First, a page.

Over the past few years home improvement and building improvement have taken a dramatic shift toward retrofits with financial benefits. Homeowners and building managers are no longer content with inefficient homes and underperforming assets. Instead, they are looking for multiple ways to lower their expenses. One of many successful strategies has been to decrease water use through the installation of low-flow fixtures. However, the question must be asked: what is the return on investment (ROI) of low-flow fixtures?
Low-flow fixtures are plumbing fixtures that use significantly less water than conventional fixtures. They include toilets, urinals, showerheads, and faucets. Typically, a low-flow fixture will reduce water consumption by at least 20% when compared to conventional fixtures. That translates into measurable savings in both water expenses and sewage expenses, as well as a savings in the energy used to heat the water.
Toilets are responsible for nearly 30% of the indoor water consumption in a typical U.S. home. In addition, a toilet made before 1994 can use over three times the water a new toilet uses. This makes the replacement of a home’s existing toilets a high priority when it comes to home and building improvements.
The price for a new toilet installed by a qualified plumber can vary greatly depending on quality, preference, and performance. A standard high-performance toilet that uses 1.28 gallons per flush can be purchased for $150–$500. The installation charges will typically be $250–$500. This puts an average toilet replacement at $500 with both labor and materials. According to the EPA’s WaterSense program, homes that replace older toilets with new WaterSense-labeled toilets can expect a savings of up to $90 per year. That puts the simple payback on an average toilet replacement at just over five years, with an ROI of nearly 20%. Keep in mind that the ROI can be much higher if the installation is done by the homeowner.
Most people don’t realize that nearly 65% of all urinals in use today exceed the maximum allowable flush standards set by the federal government. This shortfall indicates a tremendous opportunity for building owners and managers to reduce their operating expenses through the implementation of high-performance, low-flow urinals.
According to the EPA, a WaterSense-labeled urinal only uses 0.5 gallons per flush (gpf), compared to 1.5–4.5 gpf for older models. That can reduce a facility's water use by nearly 4,600 gallons per year (4.6 kilo-gallons). Assuming you live in an area that charges $10 per kilo-gallon ($5 for water and $5 for sewage), that would equate to a savings of nearly $50 per year. When comparing that to an average total installed price of $500, the simple payback is 10 years with an ROI of 10%.
A standard residential showerhead uses 2.5 gallons of water per minute (gpm). However, a low-flow WaterSense-labeled showerhead uses only 2 gpm. That is a reduction of 20%, which can lead to a total household water savings of 2,300 gallons per year. Since this will also ease the demand on water heaters, it can create an energy savings of 300 kilo-watt hours per year as well. Assuming the same $10 per kilo-gallon charge as above, and $0.10 per kilo-watt hour of electricity, a WaterSense-labeled showerhead will create a total savings of more than $50 a year. This relates nicely to an average showerhead’s total installed price of $200, allowing a simple payback of four years with an ROI of 25%. Keep in mind that the ROI will be much higher if the installation is done by the homeowner.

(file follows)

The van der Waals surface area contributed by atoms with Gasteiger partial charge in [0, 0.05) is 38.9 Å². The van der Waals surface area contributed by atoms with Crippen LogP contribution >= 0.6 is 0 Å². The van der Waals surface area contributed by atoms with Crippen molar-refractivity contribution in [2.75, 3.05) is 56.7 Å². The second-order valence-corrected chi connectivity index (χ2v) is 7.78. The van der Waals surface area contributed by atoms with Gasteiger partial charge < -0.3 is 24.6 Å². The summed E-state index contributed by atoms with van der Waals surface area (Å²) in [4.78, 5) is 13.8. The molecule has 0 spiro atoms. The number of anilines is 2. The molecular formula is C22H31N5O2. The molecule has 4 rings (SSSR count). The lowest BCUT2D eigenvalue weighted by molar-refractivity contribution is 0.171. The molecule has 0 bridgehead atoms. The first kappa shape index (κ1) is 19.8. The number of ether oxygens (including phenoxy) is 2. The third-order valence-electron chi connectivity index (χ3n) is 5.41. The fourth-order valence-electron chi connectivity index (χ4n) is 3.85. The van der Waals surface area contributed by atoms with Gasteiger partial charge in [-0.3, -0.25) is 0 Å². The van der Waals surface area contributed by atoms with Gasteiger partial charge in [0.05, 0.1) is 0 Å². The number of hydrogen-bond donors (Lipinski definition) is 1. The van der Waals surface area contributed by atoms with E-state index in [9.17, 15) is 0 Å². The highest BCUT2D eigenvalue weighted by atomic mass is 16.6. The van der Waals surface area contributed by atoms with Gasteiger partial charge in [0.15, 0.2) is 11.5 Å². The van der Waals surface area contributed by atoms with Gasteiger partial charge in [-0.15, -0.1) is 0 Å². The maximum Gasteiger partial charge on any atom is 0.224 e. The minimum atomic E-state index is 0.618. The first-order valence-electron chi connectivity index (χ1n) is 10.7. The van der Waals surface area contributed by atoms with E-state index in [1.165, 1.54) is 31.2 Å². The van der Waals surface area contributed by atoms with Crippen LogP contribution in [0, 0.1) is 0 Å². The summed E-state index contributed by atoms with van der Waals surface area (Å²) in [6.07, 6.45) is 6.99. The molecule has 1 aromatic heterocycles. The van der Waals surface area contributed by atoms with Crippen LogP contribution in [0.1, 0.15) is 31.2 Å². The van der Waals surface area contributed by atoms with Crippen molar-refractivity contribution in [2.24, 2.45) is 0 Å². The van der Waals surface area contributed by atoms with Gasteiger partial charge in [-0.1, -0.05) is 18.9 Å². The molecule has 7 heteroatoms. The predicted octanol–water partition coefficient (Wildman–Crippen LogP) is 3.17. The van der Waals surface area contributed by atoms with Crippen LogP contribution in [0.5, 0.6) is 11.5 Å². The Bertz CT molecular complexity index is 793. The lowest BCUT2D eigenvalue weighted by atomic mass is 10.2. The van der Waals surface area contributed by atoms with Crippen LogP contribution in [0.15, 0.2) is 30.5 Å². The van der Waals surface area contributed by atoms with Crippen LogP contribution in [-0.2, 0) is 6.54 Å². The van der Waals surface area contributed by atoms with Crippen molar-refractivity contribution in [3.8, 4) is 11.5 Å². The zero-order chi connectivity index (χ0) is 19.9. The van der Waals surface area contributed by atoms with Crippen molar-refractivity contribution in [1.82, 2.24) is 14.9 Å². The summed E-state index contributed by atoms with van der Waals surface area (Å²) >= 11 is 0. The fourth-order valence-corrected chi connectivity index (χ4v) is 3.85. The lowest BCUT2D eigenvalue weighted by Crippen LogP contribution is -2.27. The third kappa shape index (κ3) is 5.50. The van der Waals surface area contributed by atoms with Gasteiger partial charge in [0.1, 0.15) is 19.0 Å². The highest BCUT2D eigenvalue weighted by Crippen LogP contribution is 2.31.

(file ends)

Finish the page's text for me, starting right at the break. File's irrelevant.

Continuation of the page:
Faucets account for more than 15% of a home’s indoor water consumption. A low-flow WaterSense-labeled bathroom sink faucet can reduce that consumption by more than 30%. That equates to nearly 500 gallons of water per year. Much like a showerhead, a low-flow faucet will also create an energy savings by reducing demand on the water heater. This savings is small, about $10 per year, but it helps to create a total savings of $15 per year. Because a homeowner is more than capable of changing out a faucet, the total installed price can be less than $100, depending on preference and quality. This allows for a simple payback of under seven years, and an ROI of approximately 15%.
As you can see, homeowners and building managers have many opportunities to reduce their expenses through low-flow fixtures. Ultimately, the question of whether the ROI justifies the expense of installing low-flow fixtures must be answered by each individual. With the data presented above, homeowners and building managers make that decision efficiently and in their own best interests.
Michael Tolson is an entrepreneur focusing on "green" real estate development in Toledo, OH and surrounding areas. He currently owns Tolson Construction, and The Tolson Development Company. In an attempt to further drive businesses, Michael has completed an Executive MBA and a Graduate Specialization in finance from the University of Toledo. His companies focus on commercial and residential buildings using the United States Green Building Council’s LEED rating system. With this in mind, Michael has earned his LEED Accredited Professional designation.